of Pope Alexander II concerning just warfare against the forces of
Muslim Iberia (1063-1064)
Translations and notes are copyright John S. Ott.
Classroom use is freely conferred; other use forbidden without
permission. Last revised 22 October 2012.
Letters 1.-2. Trans. John S. Ott, from S. Löwenfeld, ed., Epistolae
pontificum Romanorum ineditae
1885), nos. 82-83, pp. 43-44.
Letter 3. Trans. John S. Ott
from J.-P. Migne, ed., Patrologiae latinae
, vol. 146 (Paris
1884), Letters and diplomas of Pope Alexander II (Alexandri II
Romani epistolae et diplomata
), no. 101, cols. 1386D-1387A.
The following letters date approximately to the
of 1063-early 1064, during the early years of Alexander II's
pontificacy. As they have come down to us they are not complete
letters, but rather extracts from letters that circulated later in
collections of canon law as decretals. The timing would appear to
coincide with an expedition of northern European warriors against the
Muslim stronghold of Barbastro, Spain, which took place in 1064. The
fragmentary nature of the letters has led to a great deal of
speculation about Alexander's role and intention in sponsoring,
organizing, or encouraging the expedition. The precise place of the
letters in the history of crusading and papal indulgences is still open
to question; many of the difficulties of interpretation have been
discussed by Marcus Bull, Knightly
Piety and the Lay Response to the First Crusade. The Limousin and
0 (Oxford: Clarendon Press,
In any case, the conquest of Barbastro was but a momentary success for
the northern armies (which included contingents from Aquitaine,
Normandy, Burgundy, and Catalonia). The city was retaken by
al-Muqtadir, the king of Zaragoza, the following year, and held until
1100. For background on the debates surrounding the letters, one may
consult, besides Marcus Bull, Carl Erdmann, The Origin of the Idea of Crusade
trans. Marshall W. Baldwin and Walter Goffart (Princeton: Princeton
University Press, 1977), 134-140, and, more recently, Joseph F.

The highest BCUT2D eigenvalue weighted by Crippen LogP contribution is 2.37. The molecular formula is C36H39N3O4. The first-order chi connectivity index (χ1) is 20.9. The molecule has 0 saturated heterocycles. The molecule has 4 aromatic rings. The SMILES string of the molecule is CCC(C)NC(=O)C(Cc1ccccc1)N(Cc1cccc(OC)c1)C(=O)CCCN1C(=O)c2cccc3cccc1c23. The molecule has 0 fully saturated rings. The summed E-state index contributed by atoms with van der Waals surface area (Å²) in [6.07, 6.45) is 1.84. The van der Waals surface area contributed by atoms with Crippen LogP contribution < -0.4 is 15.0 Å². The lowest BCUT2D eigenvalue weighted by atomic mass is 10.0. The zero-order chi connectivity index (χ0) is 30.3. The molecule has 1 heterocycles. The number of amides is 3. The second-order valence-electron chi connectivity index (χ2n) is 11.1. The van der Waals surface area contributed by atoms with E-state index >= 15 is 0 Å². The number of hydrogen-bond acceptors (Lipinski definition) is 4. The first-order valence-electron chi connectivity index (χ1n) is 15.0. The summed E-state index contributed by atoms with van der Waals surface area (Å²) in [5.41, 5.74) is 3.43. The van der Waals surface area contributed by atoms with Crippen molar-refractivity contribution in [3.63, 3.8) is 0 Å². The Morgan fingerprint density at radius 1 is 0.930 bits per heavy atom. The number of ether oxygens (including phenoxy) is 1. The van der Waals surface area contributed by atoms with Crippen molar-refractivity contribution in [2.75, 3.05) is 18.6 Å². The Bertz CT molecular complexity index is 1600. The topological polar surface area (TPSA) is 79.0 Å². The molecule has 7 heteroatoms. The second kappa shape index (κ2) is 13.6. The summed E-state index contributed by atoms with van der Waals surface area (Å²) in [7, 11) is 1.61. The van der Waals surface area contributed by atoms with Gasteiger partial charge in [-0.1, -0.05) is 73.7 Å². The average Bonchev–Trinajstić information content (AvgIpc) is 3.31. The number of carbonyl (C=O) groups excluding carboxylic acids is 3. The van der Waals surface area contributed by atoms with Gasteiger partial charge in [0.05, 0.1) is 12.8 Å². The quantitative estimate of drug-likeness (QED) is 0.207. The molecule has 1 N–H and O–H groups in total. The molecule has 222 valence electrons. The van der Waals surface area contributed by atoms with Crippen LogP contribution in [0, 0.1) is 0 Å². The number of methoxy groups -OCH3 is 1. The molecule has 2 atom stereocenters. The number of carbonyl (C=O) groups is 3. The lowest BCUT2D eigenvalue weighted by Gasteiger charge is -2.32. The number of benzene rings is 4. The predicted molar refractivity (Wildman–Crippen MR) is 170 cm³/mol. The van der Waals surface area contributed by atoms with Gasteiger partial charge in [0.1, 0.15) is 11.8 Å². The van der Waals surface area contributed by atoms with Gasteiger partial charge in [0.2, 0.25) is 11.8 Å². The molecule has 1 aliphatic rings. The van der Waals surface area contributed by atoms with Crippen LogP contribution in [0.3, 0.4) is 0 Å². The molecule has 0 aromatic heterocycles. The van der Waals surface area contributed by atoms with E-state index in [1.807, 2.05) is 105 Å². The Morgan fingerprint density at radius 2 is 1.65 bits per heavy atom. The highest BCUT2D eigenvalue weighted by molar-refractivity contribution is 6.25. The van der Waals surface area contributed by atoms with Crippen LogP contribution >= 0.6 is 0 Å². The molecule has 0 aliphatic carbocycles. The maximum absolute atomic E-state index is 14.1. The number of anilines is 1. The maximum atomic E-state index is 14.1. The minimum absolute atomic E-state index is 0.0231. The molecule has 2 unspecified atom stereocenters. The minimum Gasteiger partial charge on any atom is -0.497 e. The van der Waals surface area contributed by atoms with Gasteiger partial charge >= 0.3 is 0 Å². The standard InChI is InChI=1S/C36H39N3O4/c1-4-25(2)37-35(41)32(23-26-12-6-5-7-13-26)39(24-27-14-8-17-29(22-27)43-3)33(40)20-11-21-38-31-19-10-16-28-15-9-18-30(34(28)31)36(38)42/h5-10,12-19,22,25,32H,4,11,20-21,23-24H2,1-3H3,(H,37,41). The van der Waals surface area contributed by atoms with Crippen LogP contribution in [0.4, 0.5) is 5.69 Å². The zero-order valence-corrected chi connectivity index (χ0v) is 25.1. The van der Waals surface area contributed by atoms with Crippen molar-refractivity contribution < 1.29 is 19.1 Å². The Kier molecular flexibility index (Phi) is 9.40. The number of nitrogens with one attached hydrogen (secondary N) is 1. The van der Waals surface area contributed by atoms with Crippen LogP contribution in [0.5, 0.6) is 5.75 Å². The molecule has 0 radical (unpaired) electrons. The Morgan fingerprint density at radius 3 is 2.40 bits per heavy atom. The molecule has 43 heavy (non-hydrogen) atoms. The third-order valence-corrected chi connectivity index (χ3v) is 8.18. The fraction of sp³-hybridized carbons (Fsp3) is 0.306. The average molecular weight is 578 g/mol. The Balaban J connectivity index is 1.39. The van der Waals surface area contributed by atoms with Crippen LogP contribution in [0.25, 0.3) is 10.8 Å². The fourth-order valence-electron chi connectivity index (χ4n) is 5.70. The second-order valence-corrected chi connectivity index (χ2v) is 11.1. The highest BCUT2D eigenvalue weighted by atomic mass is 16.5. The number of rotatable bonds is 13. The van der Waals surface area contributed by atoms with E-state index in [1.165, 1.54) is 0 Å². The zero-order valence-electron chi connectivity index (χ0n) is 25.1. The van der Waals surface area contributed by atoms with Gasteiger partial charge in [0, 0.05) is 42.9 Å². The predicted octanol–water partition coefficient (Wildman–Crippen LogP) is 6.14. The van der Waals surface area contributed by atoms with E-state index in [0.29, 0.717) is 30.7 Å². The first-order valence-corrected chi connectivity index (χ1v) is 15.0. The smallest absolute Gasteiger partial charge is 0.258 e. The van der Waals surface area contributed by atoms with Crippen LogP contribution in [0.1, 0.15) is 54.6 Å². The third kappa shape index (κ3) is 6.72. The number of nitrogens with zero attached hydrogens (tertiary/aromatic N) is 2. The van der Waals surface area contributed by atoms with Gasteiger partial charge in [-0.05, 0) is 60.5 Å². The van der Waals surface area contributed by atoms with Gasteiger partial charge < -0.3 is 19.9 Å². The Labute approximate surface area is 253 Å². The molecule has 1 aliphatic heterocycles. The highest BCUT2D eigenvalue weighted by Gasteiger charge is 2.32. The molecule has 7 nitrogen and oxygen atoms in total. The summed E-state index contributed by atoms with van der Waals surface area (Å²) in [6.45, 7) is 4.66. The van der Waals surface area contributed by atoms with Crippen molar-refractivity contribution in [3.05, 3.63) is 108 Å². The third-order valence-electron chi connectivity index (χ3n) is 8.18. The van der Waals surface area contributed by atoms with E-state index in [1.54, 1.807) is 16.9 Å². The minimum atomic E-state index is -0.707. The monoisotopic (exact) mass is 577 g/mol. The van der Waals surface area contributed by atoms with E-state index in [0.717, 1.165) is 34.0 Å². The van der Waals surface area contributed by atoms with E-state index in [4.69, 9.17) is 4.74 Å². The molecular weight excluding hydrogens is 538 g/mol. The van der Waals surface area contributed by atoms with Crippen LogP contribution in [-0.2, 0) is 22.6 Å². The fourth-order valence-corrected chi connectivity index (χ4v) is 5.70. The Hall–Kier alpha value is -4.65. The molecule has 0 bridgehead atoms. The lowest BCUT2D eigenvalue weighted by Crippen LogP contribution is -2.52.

O'Callaghan, Reconquest and Crusade
in Medieval Spain
(Philadelphia: University of Pennsylvania
Press, 2003), 23-27.
(1) Letter of
Alexander II to the clergy of Volturno (1063, late)
clergy of Volturno.
We urge with
paternal charity that those who are determined to set out for Spain
with maximum care about what they, divinely inspired, have decided to
Let a measure of penance be imposed
on each and every one of them who shall confess, according to the
his sins, to his bishop or spiritual father, so that the devil may not
them of impenitence.
[them] with prayer, by the authority of the holy apostles Peter and
[thereby] lift their penance and give them remission of sins.
(2) Letter of Pope
Alexander II to Gaufrid, archbishop of Narbonne (1063, late)
To [Arch]bishop Gaufrid. All laws, both ecclesiastical and
condemn the shedding of human blood, unless by chance they punish by
crime already committed, or, as in the case of the Saracens, a hostile
Thus, you acted
advisedly and laudably because you did not allow the Jews to be
We urge you to act again
in a similar fashion if necessary.
The following letter, although dated by its editor no
more specifically than 1061-1073, was probably also written about 1063
(3) Letter of Pope Alexander II to all the
(1063 or 1064)
Pope Alexander, to all the bishops of Spain
The news which we recently heard about you
was pleasing to us, how you protected the Jews who lived among you so
would not be annihilated by those who had set out against the Saracens
Indeed, those people, moved either by dull
ignorance or by blind avarice, wished to bring slaughter upon those
piety predestined for salvation.
blessed Gregory  forbade
certain men who burned to exterminate [the Jews], denouncing as impious
wish to destroy them who were saved by God’s mercy, so that they—cast
homeland and liberty, damned to a lengthy punishment by the prejudgment
father for spilling the Savior’s blood—might live dispersed to the ends
The situation of the Jews and
Saracens is completely different.
war is waged justly against those who persecute Christians and expel
their cities and own homes; these were everywhere created to be
But [blessed Gregory] even
bishop who wished to destroy [the Jews’] synagogue [from doing so].
 The precise identification of 'Volturno' has been much
discussed. Possible candidates include: Castel Volturno in Campania,
southern Italy; Volterra, in Tuscany; and an unidentified French
its name garbled in the historical record), though this appears rather
less probable to the translator.
 Also called Wilfrid or Guifrid, archbishop of Narbonne from ca.
1019-1077. Narbonne is located just inland from the Mediterranean,
along the southwestern coast of France.
 Pope Gregory I, ruled 590-604.